At Monmouth College we view academic dishonesty as a threat to the integrity and intellectual mission of our institution. Any breach of the academic honesty policy – either intentionally or unintentionally - will be taken seriously and may result not only in failure in the course, but in suspension or expulsion from the college. It is each student’s responsibility to read, understand and comply with the general academic honesty policy at Monmouth College, as defined in the Scots Guide ( and to the specific guidelines for each course, as elaborated on the professor’s syllabus.
The following areas are examples of violations of the academic honesty policy:
1. Cheating on tests, labs, etc;
2. Plagiarism, i.e., using the words, ideas, writing, or work of another without giving appropriate credit;
3. Improper collaboration between students, i.e., not doing one’s own work on outside assignments unspecified as group projects by the instructor;
4. Submitting work previously submitted in another course, without previous authorization by the instructor.
(This list is not intended to be exhaustive.)

Writing Center:
The Monmouth College Writing Center offers unlimited, free peer tutoring sessions for students at MC.  Peer writing tutors work with writers from any major, of any writing ability, on any type of writing assignment, and at any stage of their writing processes, from planning to drafting to revising to editing.  The Writing Center is located on the 3rd floor of the Mellinger Teaching and Learning Center, and is open Sunday-Thursday 7-10pm and Monday-Thursday 3-5pm on a first-come, first-served basis.  No appointment necessary!  Contact or visit the website for more information.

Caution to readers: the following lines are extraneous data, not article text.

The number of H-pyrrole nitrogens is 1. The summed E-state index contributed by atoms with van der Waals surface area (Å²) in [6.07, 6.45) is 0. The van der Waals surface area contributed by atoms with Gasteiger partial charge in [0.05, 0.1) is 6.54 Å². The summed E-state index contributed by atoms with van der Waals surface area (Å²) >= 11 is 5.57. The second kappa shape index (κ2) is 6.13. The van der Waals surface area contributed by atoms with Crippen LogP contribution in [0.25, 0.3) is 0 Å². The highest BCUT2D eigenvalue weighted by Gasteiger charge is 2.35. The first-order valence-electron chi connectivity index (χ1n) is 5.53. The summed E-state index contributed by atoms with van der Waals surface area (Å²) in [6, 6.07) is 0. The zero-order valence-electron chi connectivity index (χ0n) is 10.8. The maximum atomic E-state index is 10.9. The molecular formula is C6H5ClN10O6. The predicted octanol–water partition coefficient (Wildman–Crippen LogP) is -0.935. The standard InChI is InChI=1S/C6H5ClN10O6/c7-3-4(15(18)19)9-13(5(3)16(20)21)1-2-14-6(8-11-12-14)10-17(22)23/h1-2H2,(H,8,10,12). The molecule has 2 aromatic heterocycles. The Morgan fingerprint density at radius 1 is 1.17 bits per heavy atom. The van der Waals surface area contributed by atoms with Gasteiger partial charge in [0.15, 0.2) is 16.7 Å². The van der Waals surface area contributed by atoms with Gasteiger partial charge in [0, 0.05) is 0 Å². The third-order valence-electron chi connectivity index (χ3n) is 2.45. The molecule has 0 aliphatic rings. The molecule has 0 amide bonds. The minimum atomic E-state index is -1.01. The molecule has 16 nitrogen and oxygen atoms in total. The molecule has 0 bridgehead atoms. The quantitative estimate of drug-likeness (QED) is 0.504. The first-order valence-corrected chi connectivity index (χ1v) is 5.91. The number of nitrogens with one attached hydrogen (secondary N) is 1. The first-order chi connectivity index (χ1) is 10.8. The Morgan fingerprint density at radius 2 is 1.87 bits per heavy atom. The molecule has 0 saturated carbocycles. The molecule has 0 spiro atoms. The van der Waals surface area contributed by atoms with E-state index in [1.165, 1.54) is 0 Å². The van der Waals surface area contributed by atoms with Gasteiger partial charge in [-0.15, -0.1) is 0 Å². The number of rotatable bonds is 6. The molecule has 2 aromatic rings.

Teaching & Learning Center (TLC):
The Teaching and Learning Center offers various resources to assist Monmouth students with their academic success. All programs are FREE to Monmouth students and are here to help you excel academically. Our services are not just for struggling students, but designed to assist all students to get better grades, learn stronger study skills, and be able to academically manage your time here. Visit them at the 2nd floor of Poling Hall from 8am-4:30pm or on line at They can also be reached at: or 309-457-2257. They want to help you – it’s COOL to get the help early!

Disability Support Services:
Monmouth College wants to help all students be as academically successful as possible. It is the goal of Monmouth College to accommodate students with disabilities pursuant to federal law, state law, and the college’s commitment to equal educational opportunity. Any student with a disability who needs an accommodation should speak with the Teaching and Learning Center. The Teaching and Learning Center is located on the 2nd floor of Poling Hall, 309-457-2257, or








Course Engagement Expectations


This course is scheduled to meet 2 days per week for 75 minutes for half a semester.  You should expect to spend on course reading, homework and assignments approximately three hours outside of class for every hour in class. Assigned activities may take each student a different amount of time to finish, but the weekly average for all students in the course should be 10 hours.  Further estimates include:


In class activities 

                                                                                 2.5 hours

Regular reading hours                                                                        4.0 hours


Review of class materials and class preparation     3.5 hours


Average per week                                                    10.0 hours